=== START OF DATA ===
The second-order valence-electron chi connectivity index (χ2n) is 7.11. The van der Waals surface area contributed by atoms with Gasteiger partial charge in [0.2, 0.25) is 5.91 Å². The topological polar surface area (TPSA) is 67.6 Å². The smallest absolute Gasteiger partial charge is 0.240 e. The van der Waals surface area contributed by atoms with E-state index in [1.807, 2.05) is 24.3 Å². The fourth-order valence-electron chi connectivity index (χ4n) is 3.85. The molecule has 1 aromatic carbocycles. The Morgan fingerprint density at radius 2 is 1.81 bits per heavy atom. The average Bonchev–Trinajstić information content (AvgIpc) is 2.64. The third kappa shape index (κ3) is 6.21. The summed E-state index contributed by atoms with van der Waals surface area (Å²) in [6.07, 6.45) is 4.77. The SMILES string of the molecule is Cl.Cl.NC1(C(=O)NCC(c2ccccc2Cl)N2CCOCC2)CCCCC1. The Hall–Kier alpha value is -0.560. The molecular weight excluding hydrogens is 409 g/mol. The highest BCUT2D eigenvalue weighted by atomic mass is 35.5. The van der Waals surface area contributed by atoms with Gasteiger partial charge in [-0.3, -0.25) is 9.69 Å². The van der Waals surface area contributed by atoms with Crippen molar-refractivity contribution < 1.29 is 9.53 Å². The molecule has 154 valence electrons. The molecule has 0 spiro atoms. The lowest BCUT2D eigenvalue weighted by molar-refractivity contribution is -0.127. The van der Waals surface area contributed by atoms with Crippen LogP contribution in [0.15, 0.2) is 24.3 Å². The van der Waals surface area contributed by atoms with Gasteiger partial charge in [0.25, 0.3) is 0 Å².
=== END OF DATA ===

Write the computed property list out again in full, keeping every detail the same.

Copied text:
The second-order valence-electron chi connectivity index (χ2n) is 7.11. The van der Waals surface area contributed by atoms with Gasteiger partial charge in [0.2, 0.25) is 5.91 Å². The topological polar surface area (TPSA) is 67.6 Å². The smallest absolute Gasteiger partial charge is 0.240 e. The van der Waals surface area contributed by atoms with E-state index in [1.807, 2.05) is 24.3 Å². The fourth-order valence-electron chi connectivity index (χ4n) is 3.85. The molecule has 1 aromatic carbocycles. The Morgan fingerprint density at radius 2 is 1.81 bits per heavy atom. The average Bonchev–Trinajstić information content (AvgIpc) is 2.64. The third kappa shape index (κ3) is 6.21. The summed E-state index contributed by atoms with van der Waals surface area (Å²) in [6.07, 6.45) is 4.77. The SMILES string of the molecule is Cl.Cl.NC1(C(=O)NCC(c2ccccc2Cl)N2CCOCC2)CCCCC1. The Hall–Kier alpha value is -0.560. The molecular weight excluding hydrogens is 409 g/mol. The highest BCUT2D eigenvalue weighted by atomic mass is 35.5. The van der Waals surface area contributed by atoms with Gasteiger partial charge in [-0.3, -0.25) is 9.69 Å². The van der Waals surface area contributed by atoms with Crippen molar-refractivity contribution < 1.29 is 9.53 Å². The molecule has 154 valence electrons. The molecule has 0 spiro atoms. The lowest BCUT2D eigenvalue weighted by molar-refractivity contribution is -0.127. The van der Waals surface area contributed by atoms with Crippen LogP contribution in [0.15, 0.2) is 24.3 Å². The van der Waals surface area contributed by atoms with Gasteiger partial charge in [0.25, 0.3) is 0 Å².